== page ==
Robinhood’s Crypto Unit Fined $30 Million by New York’s Top Financial Regulator

The New York State Department of Financial Services imposed a $30 million fine on the cryptocurrency trading unit of online brokerage Robinhood Markets Inc. for alleged violations of anti-money-laundering and cybersecurity regulations, in the department’s first crypto enforcement action.

The New York State financial regulator said Tuesday that Robinhood Crypto LLC failed to maintain and certify compliant anti-money-laundering and cybersecurity programs. As part of the consent order, Robinhood will also be required to retain an independent consultant to evaluate its compliance with NYDFS’s regulations and its remediation efforts.

NYDFS said it found significant failures through a supervisory examination and through a subsequent enforcement investigation of Robinhood. The failures, the regulator said, resulted from shortcomings in the company’s management and oversight of its compliance programs. These include failures to foster and maintain a culture of compliance and to allocate adequate resources to the programs, particularly as the company grew quickly, which exacerbated the issues.

Robinhood, which said in its latest quarterly filing that it had about 15.9 million monthly active users as of the end of March, first publicly disclosed the investigation and settlement with the NYDFS a year ago in paperwork filed with the Securities and Exchange Commission. The company initially expected a monetary penalty of at least $10 million and later increased it to $30 million.

NYDFS said Robinhood’s Bank Secrecy Act and anti-money-laundering compliance program was insufficiently staffed and failed to transition in a timely manner from a manual transaction monitoring system that was appropriate for the company’s size, transaction volumes and customer profiles. Robinhood’s cybersecurity program also failed to address the company’s operational risks, and its policies weren’t in compliance with the regulator’s cybersecurity and virtual currency regulations, NYDFS said.

Robinhood also failed to comply with certain consumer-protection requirements by not having a dedicated phone number on its website to receive consumer complaints, NYDFS said.

Adrienne Harris, Superintendent of the New York State Department of Financial Services


Photo:

Christopher Goodney/Bloomberg News

“We have made significant progress building industry-leading legal, compliance, and cybersecurity programs, and will continue to prioritize this work to best serve our customers,” Robinhood’s Associate General Counsel of Litigation and Regulatory Enforcement Cheryl Crumpton said in a statement Tuesday. “We remain proud to offer a more accessible, lower-cost platform to buy and sell crypto and are excited to continue to grow our business in a responsible manner with new products and services that our customers want.”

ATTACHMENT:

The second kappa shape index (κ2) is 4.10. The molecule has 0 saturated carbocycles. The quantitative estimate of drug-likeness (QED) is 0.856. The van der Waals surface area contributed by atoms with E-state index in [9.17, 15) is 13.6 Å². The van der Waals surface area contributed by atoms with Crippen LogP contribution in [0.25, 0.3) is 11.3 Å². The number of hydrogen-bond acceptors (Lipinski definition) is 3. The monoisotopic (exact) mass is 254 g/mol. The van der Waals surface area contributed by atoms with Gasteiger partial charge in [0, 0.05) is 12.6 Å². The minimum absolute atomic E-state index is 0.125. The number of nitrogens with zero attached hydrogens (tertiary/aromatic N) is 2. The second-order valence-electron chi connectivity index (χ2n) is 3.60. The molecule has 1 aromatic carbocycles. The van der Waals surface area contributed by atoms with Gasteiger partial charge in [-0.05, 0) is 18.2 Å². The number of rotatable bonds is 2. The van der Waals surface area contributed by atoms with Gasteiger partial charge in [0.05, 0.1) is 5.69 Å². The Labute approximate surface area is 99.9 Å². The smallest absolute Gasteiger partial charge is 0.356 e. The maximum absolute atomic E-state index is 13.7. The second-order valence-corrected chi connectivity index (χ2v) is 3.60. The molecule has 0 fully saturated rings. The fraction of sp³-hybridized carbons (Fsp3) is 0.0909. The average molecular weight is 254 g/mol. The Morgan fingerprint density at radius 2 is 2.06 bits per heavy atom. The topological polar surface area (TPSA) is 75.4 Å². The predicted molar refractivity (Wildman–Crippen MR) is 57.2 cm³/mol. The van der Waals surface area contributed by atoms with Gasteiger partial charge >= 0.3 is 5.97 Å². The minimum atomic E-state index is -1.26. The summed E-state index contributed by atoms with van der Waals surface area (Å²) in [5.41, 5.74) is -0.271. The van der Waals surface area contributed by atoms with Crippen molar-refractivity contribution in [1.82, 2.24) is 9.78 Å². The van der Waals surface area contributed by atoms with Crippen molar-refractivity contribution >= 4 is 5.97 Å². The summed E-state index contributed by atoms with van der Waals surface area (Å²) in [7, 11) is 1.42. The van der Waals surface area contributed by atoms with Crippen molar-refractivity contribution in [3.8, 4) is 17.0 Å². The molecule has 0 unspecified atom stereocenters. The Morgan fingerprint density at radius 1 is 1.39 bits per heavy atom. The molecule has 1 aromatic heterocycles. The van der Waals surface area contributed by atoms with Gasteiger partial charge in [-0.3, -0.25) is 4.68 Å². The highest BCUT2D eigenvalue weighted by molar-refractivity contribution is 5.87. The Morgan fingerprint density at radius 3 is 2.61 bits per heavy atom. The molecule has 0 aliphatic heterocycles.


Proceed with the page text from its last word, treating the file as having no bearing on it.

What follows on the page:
The settlement with Robinhood was the first cryptocurrency-sector enforcement action by NYDFS, which given New York’s role as a financial center plays an outsize role in financial regulation and enforcement. It also comes as its new superintendent, Adrienne A. Harris, looks to provide more guidance for the crypto industry and to expand the regulator’s team on virtual currency.

“DFS will continue to investigate and take action when any licensee violates the law or the Department’s regulations, which are critical to protecting consumers and ensuring the safety and soundness of the institutions,” Ms. Harris said in a statement.

The settlement was the latest headache for the mobile investing firm, which achieved mass popularity during the Covid-19 pandemic. Robinhood’s monthly active user count dropped 25% in the first quarter from last year’s quarterly peak, while its revenue dropped 47%. The company has shifted its focus from rapid growth to cost-cutting, laying off 9% of its staff earlier this year.

Robinhood also has found itself on a collision course with regulators after SEC Chairman Gary Gensler in June outlined a revamp of trading rules that could threaten part of its business model.

When cryptocurrency lending platform Celsius froze user accounts amid a plunge in valuations, it sent ripples across the industry and raised questions about what happens to user assets if a crypto platform files for bankruptcy. WSJ’s Vicky Ge Huang explains. Photo illustration: Jordan Kranse

Write to Mengqi Sun at [email protected]

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